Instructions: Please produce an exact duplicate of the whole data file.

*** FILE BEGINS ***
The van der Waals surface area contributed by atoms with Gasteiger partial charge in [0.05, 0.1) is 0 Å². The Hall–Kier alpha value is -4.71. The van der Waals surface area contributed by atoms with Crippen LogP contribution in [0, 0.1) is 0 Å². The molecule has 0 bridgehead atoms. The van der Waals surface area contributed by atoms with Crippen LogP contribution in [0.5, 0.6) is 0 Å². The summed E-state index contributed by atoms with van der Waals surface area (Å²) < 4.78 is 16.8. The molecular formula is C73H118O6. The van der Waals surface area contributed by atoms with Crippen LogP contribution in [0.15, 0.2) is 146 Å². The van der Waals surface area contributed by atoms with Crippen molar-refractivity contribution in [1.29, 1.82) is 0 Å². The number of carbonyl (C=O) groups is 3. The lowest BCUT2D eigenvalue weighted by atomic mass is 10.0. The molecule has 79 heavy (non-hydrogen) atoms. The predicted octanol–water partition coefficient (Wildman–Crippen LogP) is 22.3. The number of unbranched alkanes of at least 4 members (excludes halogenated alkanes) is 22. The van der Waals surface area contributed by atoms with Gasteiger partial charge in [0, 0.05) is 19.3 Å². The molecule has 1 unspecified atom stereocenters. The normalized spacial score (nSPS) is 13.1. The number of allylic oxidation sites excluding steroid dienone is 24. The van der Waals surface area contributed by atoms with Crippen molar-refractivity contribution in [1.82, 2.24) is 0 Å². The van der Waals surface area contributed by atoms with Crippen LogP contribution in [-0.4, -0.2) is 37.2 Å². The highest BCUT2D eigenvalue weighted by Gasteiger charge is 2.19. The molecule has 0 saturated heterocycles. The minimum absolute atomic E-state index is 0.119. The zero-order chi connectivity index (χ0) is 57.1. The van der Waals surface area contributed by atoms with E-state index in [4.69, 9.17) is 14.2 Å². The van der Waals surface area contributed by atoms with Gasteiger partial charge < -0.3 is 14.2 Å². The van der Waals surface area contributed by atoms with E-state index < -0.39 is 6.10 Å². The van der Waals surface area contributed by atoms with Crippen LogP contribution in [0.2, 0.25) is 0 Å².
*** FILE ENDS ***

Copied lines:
The van der Waals surface area contributed by atoms with Gasteiger partial charge in [0.05, 0.1) is 0 Å². The Hall–Kier alpha value is -4.71. The van der Waals surface area contributed by atoms with Crippen LogP contribution in [0, 0.1) is 0 Å². The molecule has 0 bridgehead atoms. The van der Waals surface area contributed by atoms with Crippen LogP contribution in [0.5, 0.6) is 0 Å². The summed E-state index contributed by atoms with van der Waals surface area (Å²) < 4.78 is 16.8. The molecular formula is C73H118O6. The van der Waals surface area contributed by atoms with Crippen LogP contribution in [0.15, 0.2) is 146 Å². The van der Waals surface area contributed by atoms with Crippen molar-refractivity contribution in [1.29, 1.82) is 0 Å². The number of carbonyl (C=O) groups is 3. The lowest BCUT2D eigenvalue weighted by atomic mass is 10.0. The molecule has 79 heavy (non-hydrogen) atoms. The predicted octanol–water partition coefficient (Wildman–Crippen LogP) is 22.3. The number of unbranched alkanes of at least 4 members (excludes halogenated alkanes) is 22. The van der Waals surface area contributed by atoms with Gasteiger partial charge in [0, 0.05) is 19.3 Å². The molecule has 1 unspecified atom stereocenters. The normalized spacial score (nSPS) is 13.1. The number of allylic oxidation sites excluding steroid dienone is 24. The van der Waals surface area contributed by atoms with Crippen molar-refractivity contribution in [1.82, 2.24) is 0 Å². The van der Waals surface area contributed by atoms with Crippen LogP contribution in [-0.4, -0.2) is 37.2 Å². The highest BCUT2D eigenvalue weighted by Gasteiger charge is 2.19. The molecule has 0 saturated heterocycles. The minimum absolute atomic E-state index is 0.119. The zero-order chi connectivity index (χ0) is 57.1. The van der Waals surface area contributed by atoms with E-state index in [4.69, 9.17) is 14.2 Å². The van der Waals surface area contributed by atoms with Gasteiger partial charge < -0.3 is 14.2 Å². The van der Waals surface area contributed by atoms with E-state index < -0.39 is 6.10 Å². The van der Waals surface area contributed by atoms with Crippen LogP contribution in [0.2, 0.25) is 0 Å².